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Replace locks on Mk7 Fiesta


giwrgos_ath
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Hi all,

We recently purchased a MK7 fiesta as a second car for the missus, that unfortunately came with just one key from a private seller. I'm aware that's quite common, but being a bit obsessed about security, i'm thinking of replacing the locks.

I can probably source the parts from a breaker and fit them myself in hope the overall cost would be slightly higher than buying a second key (with fob) and getting it cut.

I'm just wondering if i really need to source the ECU or could do without it. I've seen some sellers giving you the speedo and ECU together with the lock barrels, but my (limited) experience tells me that shouldn't be required, unless it's something to do with the immobilizer.

I was thinking i need the following:

  • Ignition barrel
  • Driver's door barrel (without the mechanism)
  • Delete any existing fobs and reprogram the new ones (Is this possible using ELM?)

Are those correct? Did i forget anything? Any suggestions would be greatly appreciated.

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Unless i need to replace the ECU (and speedo that usually goes with it) it shouldn't be a massive job and can certainly deal with it.

Won't be a 5-mins job, but certainly beats carrying an ugly steering wheel lock around.

Has anyone attempted this and can comment on the required parts? If not, i'd probably buy them and see if they fit!

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You won't need to replace the ECU but you will need to program in the new key(s) given the RFID immobiliser. I have no idea how you do this - Forscan may well be able to do it.

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  • 4 weeks later...

So i managed to get hold of a set of locks and keys from a breaker and have sucessfully switched them over. They are hard to come across as most breakers prefer to sell them as a set with the ECU.

It wasn't very hard and thanks to another forum member's suggestion i only replaced the cylinders leaving the steering lock assembly and immobiliser untouched.

For now i had to keep the old immobiliser chip and will pair the second one using Forscan.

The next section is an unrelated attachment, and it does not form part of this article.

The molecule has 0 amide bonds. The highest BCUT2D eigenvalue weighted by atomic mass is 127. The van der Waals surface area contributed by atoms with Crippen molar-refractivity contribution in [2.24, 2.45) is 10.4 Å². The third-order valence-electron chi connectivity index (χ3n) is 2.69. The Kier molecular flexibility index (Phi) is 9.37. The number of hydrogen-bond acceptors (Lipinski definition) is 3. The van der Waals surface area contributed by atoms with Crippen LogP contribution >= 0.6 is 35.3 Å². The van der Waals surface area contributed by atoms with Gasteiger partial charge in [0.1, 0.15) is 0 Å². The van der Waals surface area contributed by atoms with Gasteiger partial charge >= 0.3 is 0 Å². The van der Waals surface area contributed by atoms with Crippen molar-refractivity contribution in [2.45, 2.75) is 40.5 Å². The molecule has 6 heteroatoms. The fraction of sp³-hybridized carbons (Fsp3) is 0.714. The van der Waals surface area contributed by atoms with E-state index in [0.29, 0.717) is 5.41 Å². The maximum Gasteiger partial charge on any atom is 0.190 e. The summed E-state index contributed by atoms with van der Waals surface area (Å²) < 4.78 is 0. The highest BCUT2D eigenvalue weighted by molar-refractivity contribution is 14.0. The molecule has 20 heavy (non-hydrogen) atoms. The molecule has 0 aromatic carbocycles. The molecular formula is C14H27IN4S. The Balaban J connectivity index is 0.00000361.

Overall it took me around 15 minutes to replace the two cylinders, and another 15 minutes to swap the immobiliser chip on one key because the old one was glued in place.

p.s. I was debating with myself in creating a guide, but it's related to car security and that's a public forum...

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3 minutes ago, MJNewton said:

As interesting as any guide is I can't imagine there's much demand for this kind of modification!

To be honest i'm surprised it's not.

The reason i desparately wanted to change them, was the fact i got the car privately with just one key and the seller has you home address from part 6 of the V5C.

Buying a second-hand car is always a risk as the seller might keep the second (or third) key on purpose. If you replace all the locks, you eliminate that possibility.

If you're super paranoid, you can send the new locks on a different address or buy them direct from the breaker so they don't have your address either :)

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It might well be a risk, but the probability of it happening must surely be close to zero. This supposition is, admittedly, based on me never hearing of such a case - not least with a Fiesta! :-)

Have you always changed your locks on cars you've bought in the past?

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I haven't owned that many used cars and i didn't do it on the last one i had, but it was only £500 so it wasn't worth it.

I have however been changing locks on every house i've moved to (after the appropriate notice where necessary).

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Yes, fairly common on houses but it's the first time I've heard it being done on a car (for the specific reason of mitigating the risk of the previous owner stealing it). 

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if the previous owner wanted to come and steal the car he sold you he could have had a third key made before he sold the car to you with two keys. So would you have changed the locks if he had given you two keys?

I am not criticising you for doing it, it's your choice. (I wouldn't have done it if they just gave me one key)

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That depends on the value of the car, the likelihood of getting stolen, the cost on my premium and the difficulty of changing locks.

I've read quite a few posts about fiestas getting stolen (mainly ST tho) which means they are quite popular amongst thieves as well as customers, so I wouldn't be surprised if that's actually happening.

Don't get me wrong, I'm not trying to convince anyone to start changing locks, all I'm saying is it's much easier and cheaper than most people think and doesn't require loads of tools or skills.

The average car enthusiast can find his way round this for around £40-50 (depending on breakers prices)

Also, in the event your locks get damaged, the process is the same and saves you an expensive visit to the stealership.

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  • 1 year later...

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